A rise in the oil drilling rig count points to a further increase in domestic output. An early gauge of future activity, rigs drilling for oil in America totaled 1,003 in the week to Apr 6, as per the latest weekly report by Baker Hughes, a GE Company. That's much higher than the year-ago tally of 839, indicating a drilling resurgence in tandem with the oil revival – a big concern for investors.

To sum up, even as crude prices make their way up, the relentless supply growth out of U.S. continues to undermine output curbs by OPEC and non-OPEC members, posing a risk to the fragile oil market.

Moreover, announcements of duties and counter duties by Washington and Beijing on a wide range of imports have led to apprehensions of a full-blown trade battle between the world’s two biggest economies. Market participants fear that the dispute could potentially hamper global growth and harm oil demand.

What’s Ahead?

While we do not rule out chances for short-term pullbacks on oversupply concerns, we remain extremely confident of an extended period of gains in the near future.

An anticipated surge in demand this year is set to push global consumption above 100 million barrels per day threshold for the first time. However, supply from OPEC – which still accounts for roughly 40% of the world's crude – is expected to remain weak throughout 2018. The cartel’s strong adherence with the production cut pact (now at 163% of target levels) has meant that worldwide supplies, currently at around 98 million barrels a day, are lower than demand.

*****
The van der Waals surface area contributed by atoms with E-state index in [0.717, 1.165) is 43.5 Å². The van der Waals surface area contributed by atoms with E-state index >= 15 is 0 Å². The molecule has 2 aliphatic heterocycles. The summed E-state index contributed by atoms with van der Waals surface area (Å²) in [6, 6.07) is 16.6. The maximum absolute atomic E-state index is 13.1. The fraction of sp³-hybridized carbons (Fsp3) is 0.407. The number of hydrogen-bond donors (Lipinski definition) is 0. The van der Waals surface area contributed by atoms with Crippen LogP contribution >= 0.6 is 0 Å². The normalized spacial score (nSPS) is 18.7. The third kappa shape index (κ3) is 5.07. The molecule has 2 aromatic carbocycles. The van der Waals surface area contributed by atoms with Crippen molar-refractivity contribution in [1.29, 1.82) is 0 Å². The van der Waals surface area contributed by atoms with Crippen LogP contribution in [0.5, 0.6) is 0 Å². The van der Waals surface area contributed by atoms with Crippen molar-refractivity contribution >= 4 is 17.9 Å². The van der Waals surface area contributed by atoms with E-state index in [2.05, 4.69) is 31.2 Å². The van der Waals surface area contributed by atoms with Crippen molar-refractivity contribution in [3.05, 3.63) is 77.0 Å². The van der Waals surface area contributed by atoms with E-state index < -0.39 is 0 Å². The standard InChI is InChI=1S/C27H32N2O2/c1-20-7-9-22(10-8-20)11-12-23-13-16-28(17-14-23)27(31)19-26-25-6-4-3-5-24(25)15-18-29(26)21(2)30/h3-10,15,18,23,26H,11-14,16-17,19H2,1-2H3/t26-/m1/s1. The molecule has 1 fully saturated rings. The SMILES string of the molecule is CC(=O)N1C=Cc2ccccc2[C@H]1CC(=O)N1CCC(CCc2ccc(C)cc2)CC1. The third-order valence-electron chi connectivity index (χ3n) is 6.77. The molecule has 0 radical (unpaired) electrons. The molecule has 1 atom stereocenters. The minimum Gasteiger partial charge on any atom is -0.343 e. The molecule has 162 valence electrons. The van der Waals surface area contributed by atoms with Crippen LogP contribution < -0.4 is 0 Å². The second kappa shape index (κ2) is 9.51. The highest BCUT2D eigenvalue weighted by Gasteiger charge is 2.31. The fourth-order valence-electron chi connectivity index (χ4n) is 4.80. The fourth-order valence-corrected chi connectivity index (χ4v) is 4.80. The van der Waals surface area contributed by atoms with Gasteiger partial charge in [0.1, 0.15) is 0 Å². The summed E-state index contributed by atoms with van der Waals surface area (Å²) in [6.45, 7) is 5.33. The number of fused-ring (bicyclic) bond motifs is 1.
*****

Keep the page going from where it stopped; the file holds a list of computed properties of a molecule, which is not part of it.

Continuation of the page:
Also, years of low price environment have forced operators to trim their capital expenditures considerably that means a relatively narrow pipeline of new projects.

To sum it up, though the triple-digit territory of 2014 looks improbable, we expect oil prices to continue to head higher. Also, we are confident that improving fundamentals have probably put a floor under crude prices for the time being.

Meanwhile, Go for Select Energy Names

The integrated players have reaped benefits of cost-containment strategies adopted during the historic downturn period. They focused on realigning their business models to a more lean and efficient structure so as to stay competitive in the long run. They engaged in reducing headcount, streamlining operations, divesting non-core projects, slashing capex and operating costs to bolster their financials.

Riding on the positive oil price momentum, the major oil firms like Chevron CVX, BP plc BP, Royal Dutch Shell plc RDS.A and Total S.A. TOT – all part of the ‘Big Oil’ group – recorded massive year-over-year growth in their fourth-quarter top and bottom line, with expectations that the trend will continue during the upcoming earnings season as well.

While all crude-focused stocks stand to gain from the oil rally, companies in the exploration and production (E&P) sector are the best placed, as they will be able to extract more value for their products. We advocate the likes of Continental Resources Inc. CLR – a Zacks Rank #1 (Strong Buy) – and Murphy Oil Corp. MUR.

Finally, a rise in the Baker Hughes rotary rig count positively weighs on the demand for energy services – drilling, completion, production, etc. At this juncture, adding a few of these stocks to your portfolio might as well make for a prudent option. Mammoth Energy Services, Inc. TUSK and Flotek Industries, Inc. (FTK - Free Report) , both carrying Zacks Rank #2 (Buy), may be excellent selections.